That's a simple enough process until your ISP's DNS server starts to get bogged down. (And many ISP DNS servers are notoriously slow to begin with[el]) When that happens, it takes longer for the DNS server to look up the IP addresses for the URLs you enter—which makes for slower web browsing.

You can work around this issue by directing your URL requests to a different DNS server. To that end, several sites, such as BrowseSafe and OpenDNS offer alternative DNS services, promising faster lookups and thus faster web browsing. You'll need to follow the directions on these sites to reconfigure Windows' Network Connections to use the alternative DNS server—and speed up your browsing.

Trick #10: Clean Up the Windows Registry

The Windows Registry is a giant database that holds configuration information for Windows and just about every program you have installed on your hard drive. Over time, all the different programs you install and settings you configure create lots and lots and lots of entries in the Registry—which makes for a larger Registry.

Unfortunately, deleting a program from your hard drive doesn't always delete that program's settings from the Registry. That contributes to Registry "bloat" with lots of unnecessary or orphaned entries. And the larger the Registry is, in terms of both file size and number of entries, the longer it takes for Windows to load it on startup—which slows down your system.

The fix for this problem is deceptively simple—delete all the orphaned and unnecessary Registry entries. That's easier to say than to do, however. How do you know which entries are necessary and which aren't? Plus, do you really want to do all that work by hand using the Registry Editor?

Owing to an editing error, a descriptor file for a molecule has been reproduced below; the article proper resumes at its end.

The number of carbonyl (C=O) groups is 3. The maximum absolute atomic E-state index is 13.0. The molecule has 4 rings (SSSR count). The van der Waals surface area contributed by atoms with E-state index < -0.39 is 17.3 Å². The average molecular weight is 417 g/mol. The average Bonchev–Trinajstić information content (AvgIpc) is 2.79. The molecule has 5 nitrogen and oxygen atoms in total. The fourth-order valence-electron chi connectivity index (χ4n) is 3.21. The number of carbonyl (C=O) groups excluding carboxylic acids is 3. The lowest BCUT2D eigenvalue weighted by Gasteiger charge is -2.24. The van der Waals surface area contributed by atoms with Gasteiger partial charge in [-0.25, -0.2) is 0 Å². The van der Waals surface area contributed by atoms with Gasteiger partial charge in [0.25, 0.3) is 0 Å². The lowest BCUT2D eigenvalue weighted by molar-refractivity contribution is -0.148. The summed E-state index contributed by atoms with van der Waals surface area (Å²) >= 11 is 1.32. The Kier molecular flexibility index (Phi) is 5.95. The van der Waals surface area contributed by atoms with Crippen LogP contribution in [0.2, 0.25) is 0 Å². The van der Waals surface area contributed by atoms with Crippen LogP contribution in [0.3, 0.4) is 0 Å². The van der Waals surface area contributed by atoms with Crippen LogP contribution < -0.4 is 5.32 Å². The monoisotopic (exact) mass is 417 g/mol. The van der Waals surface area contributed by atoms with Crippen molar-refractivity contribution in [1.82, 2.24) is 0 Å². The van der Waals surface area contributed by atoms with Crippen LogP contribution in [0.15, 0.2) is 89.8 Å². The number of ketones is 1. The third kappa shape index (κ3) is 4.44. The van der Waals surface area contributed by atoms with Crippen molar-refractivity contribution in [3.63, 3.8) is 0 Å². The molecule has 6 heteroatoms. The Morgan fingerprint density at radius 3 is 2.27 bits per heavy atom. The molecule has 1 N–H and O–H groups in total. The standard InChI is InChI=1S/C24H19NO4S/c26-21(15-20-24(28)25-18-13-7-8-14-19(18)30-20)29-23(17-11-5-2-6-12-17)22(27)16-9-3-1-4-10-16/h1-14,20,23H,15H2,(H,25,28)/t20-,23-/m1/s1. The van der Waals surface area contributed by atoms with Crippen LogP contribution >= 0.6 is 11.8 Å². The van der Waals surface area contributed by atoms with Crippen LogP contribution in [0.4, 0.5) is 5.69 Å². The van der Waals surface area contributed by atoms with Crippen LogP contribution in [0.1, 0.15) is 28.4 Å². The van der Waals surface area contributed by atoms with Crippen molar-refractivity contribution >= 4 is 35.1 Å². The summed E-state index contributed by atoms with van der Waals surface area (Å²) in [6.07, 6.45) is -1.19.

Fortunately, various third parties have recognized this issue and come up with their own solutions, in the form of Registry cleaner utilities. These programs automatically scour your Registry for redundant, invalid, or orphaned entries, and delete them. The most popular of these Registry cleaners include CCleaner, RegSeeker, and WinCleaner.

What kind of impact does a Registry cleaner actually have? It depends, to some degree, on how "clean" your Registry was to begin with. If a cleaner finds only a dozen or so entries to delete (out of thousands of valid entries), the performance impact is minimal.

But if you have a greater number of useless entries (or a smaller number of total entries), then a Registry cleaner will have a larger percentage impact on your system's performance. So you might notice a very small change in speed or a very large one, depending.